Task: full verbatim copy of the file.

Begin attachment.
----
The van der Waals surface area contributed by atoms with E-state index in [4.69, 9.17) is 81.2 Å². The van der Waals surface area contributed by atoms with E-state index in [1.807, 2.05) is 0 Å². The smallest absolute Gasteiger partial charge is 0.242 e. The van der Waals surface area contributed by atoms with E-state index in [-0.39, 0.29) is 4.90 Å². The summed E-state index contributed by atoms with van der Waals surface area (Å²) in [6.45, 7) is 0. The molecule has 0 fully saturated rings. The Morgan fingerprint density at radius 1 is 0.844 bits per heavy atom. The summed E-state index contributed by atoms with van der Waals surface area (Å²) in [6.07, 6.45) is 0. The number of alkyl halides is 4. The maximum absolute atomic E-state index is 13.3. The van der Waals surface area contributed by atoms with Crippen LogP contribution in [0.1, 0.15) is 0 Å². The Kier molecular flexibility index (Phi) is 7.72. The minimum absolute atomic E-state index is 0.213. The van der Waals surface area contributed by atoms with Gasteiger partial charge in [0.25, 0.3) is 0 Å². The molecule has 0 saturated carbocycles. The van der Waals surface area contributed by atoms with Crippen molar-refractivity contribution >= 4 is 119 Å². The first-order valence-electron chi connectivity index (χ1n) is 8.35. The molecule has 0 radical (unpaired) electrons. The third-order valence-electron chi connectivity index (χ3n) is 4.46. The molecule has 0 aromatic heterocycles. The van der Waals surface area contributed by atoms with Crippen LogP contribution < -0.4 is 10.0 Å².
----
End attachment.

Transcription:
The van der Waals surface area contributed by atoms with E-state index in [4.69, 9.17) is 81.2 Å². The van der Waals surface area contributed by atoms with E-state index in [1.807, 2.05) is 0 Å². The smallest absolute Gasteiger partial charge is 0.242 e. The van der Waals surface area contributed by atoms with E-state index in [-0.39, 0.29) is 4.90 Å². The summed E-state index contributed by atoms with van der Waals surface area (Å²) in [6.45, 7) is 0. The molecule has 0 fully saturated rings. The Morgan fingerprint density at radius 1 is 0.844 bits per heavy atom. The summed E-state index contributed by atoms with van der Waals surface area (Å²) in [6.07, 6.45) is 0. The number of alkyl halides is 4. The maximum absolute atomic E-state index is 13.3. The van der Waals surface area contributed by atoms with Crippen LogP contribution in [0.1, 0.15) is 0 Å². The Kier molecular flexibility index (Phi) is 7.72. The minimum absolute atomic E-state index is 0.213. The van der Waals surface area contributed by atoms with Gasteiger partial charge in [0.25, 0.3) is 0 Å². The molecule has 0 saturated carbocycles. The van der Waals surface area contributed by atoms with Crippen molar-refractivity contribution >= 4 is 119 Å². The first-order valence-electron chi connectivity index (χ1n) is 8.35. The molecule has 0 radical (unpaired) electrons. The third-order valence-electron chi connectivity index (χ3n) is 4.46. The molecule has 0 aromatic heterocycles. The van der Waals surface area contributed by atoms with Crippen LogP contribution < -0.4 is 10.0 Å².